In this way, the Franklin offers an important yet often overlooked perspective into the social reality of the late Middle Ages -- one in which public spectacle, magnificence, and conspicuous consumption are not the sole components constitutive of power relations. Instead, a much more inconspicuous process of providential planning is seen to be integral to a household's maintenance. Household treatises stress, moreover, that such planning should be private. The Rules of Robert Grosseteste, a thirteenth-century didactic text on household management, counsels, for example, that

Al chef del an, quaunt tutes les acuntes serrunt oyes e rendues de terres, e de tutes issues, de tutes dispenses, e de tote maneres, pernez les roulles trestuz a vus e par un u dues des plus privez e leals ke vus eyes tres priveement fetes comparison des roulles des acuntes rendues e des roulles del aesme de blez e destor ke vus feystes après le Aust avaunt. At the end of the year, when all the accounts of all the manors have been rendered and heard, concerning all the lands, yields and expenses, collect all the rolls. Then in great secrecy, by one or two of the most discreet and faithful men you have, compare the account rolls with the rolls containing the estimates of corn and stock which you had compiled after the previous harvest.(FN36)

    Repeating the concept privez twice, this passage indicates that covertness is clearly an important aspect of late medieval accounting practices.
    D. Vance Smith investigates this issue of financial privacy in relationship to writs of distraint in the fourteenth century and shows how the financial responsibilities and elevated taxes that went along with the title of knighthood may have rendered this elite status unattractive:

[I]t was prudent to conceal one's income from land in order to avoid being classified along with those who were eligible for knighthood.... Profits, while not intrinsically evil, could force one to assume a social position more elevated and prominent than might otherwise be desirable.(FN37)

    The Franklin exemplifies the type of householder who may have been invested in keeping some of his profits concealed. He is at once a franklin -- that is, a landlord focused on his own household interests -- and a representative to the king, focused on the shire's and England's interests. Moreover, the tale clearly identifies him as a man intimately familiar with the mechanisms of both household and governmental administration. This bifurcated responsibility would render the Franklin acutely aware that while he may want to know how much he owns, the monarch's desire to tax his possessions would make it detrimental for him to allow others to know how much he owns. The Franklin's Tale explores the contradiction inherent in how individual households worked to make their own possessions legible to themselves while simultaneously striving to make their findings and calculations illegible to everyone else, and especially to the king's administrators.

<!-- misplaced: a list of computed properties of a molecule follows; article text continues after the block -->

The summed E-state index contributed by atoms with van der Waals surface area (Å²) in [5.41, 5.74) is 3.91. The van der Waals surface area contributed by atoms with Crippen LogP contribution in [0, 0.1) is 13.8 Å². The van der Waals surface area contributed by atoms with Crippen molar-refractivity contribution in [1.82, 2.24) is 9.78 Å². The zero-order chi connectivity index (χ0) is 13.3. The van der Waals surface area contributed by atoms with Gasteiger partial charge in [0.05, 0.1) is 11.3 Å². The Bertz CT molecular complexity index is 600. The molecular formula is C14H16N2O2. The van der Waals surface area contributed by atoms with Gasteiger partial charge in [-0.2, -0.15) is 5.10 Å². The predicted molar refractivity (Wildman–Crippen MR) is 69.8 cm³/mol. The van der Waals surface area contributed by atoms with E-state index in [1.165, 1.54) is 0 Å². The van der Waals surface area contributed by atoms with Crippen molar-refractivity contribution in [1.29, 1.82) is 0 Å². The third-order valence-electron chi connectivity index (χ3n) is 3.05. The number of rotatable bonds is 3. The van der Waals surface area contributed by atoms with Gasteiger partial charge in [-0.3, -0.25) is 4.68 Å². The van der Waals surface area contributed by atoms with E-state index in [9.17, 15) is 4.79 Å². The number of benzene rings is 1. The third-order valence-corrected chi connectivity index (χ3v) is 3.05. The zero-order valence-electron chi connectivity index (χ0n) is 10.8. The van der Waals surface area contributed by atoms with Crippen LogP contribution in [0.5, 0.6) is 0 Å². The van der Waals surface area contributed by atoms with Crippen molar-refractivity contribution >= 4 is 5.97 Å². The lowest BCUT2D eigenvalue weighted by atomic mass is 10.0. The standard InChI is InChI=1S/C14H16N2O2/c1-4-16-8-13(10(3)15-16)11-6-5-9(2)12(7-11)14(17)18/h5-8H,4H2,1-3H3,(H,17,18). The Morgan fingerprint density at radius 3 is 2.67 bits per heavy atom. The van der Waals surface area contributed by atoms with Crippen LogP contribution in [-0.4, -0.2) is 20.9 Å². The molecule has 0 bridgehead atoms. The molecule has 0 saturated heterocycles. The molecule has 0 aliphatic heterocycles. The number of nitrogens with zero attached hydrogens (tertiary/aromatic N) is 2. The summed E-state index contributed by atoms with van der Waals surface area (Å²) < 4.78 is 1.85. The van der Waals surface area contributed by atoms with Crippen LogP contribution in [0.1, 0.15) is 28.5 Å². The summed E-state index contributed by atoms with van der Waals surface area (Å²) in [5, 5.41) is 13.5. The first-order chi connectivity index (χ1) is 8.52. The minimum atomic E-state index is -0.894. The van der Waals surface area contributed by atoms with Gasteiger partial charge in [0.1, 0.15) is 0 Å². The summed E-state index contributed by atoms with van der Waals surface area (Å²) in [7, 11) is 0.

STUDIES AND SECRECY: THE SPACES OF BUREAUCRATIC PRIVACY
    In his five-volume study A History of Private Life, George Duby argues that the opposition between private life and public life "hinges on place. The zone of private life is apparently that of domestic space, circumscribed by walls."(FN38) Much has been written about Chaucer's use of and attention to space throughout his literary corpus.(FN39) So far as I can ascertain, however, nobody has commented on another space that appears repeatedly in the Franklin's narrative: the study.(FN40) This location is referenced three times in the Franklin's Tale. When Aurelius's clerkly brother remembers the book of magic he once saw, he remembers it "At Orliens in studie" (V 1124); when Aurelius and his brother meet the Orléans clerk, he takes them back to "his studie, ther as his bookes be" (V 1207); and when the clerk reminds his servant to bring supper to these men, he makes sure to specify their location in a study (V 1210-14). Despite the persistent role that the study plays as a locus of action in the Franklin's Tale, it never appears in any of the other stories related in the Canterbury Tales. The study's appearance in the Franklin's Tale thus alerts us to the importance of its presence in this narrative.(FN41)
    A historical account of the study reveals that this room is a specifically fourteenth-century innovation and an architectural entity that would have consequently been important in Chaucer's mind. Mary Poovey notes the emergence of the study as a place in which administration occurred at the household level: "Beginning in the fourteenth century, and becoming commonplace by the fifteenth, the 'closet' or 'study' became the true center of the house."(FN42) Moreover, this centralized area of the home was decidedly marked as a private space; by the end of the Middle Ages, the study had become a place for private work and business.(FN43) Although very little has been written on the emergence of studies in English households, research has been conducted on their Italian and French counterparts, both of which Chaucer might have been acquainted with in his travels. According to Orest Ranum,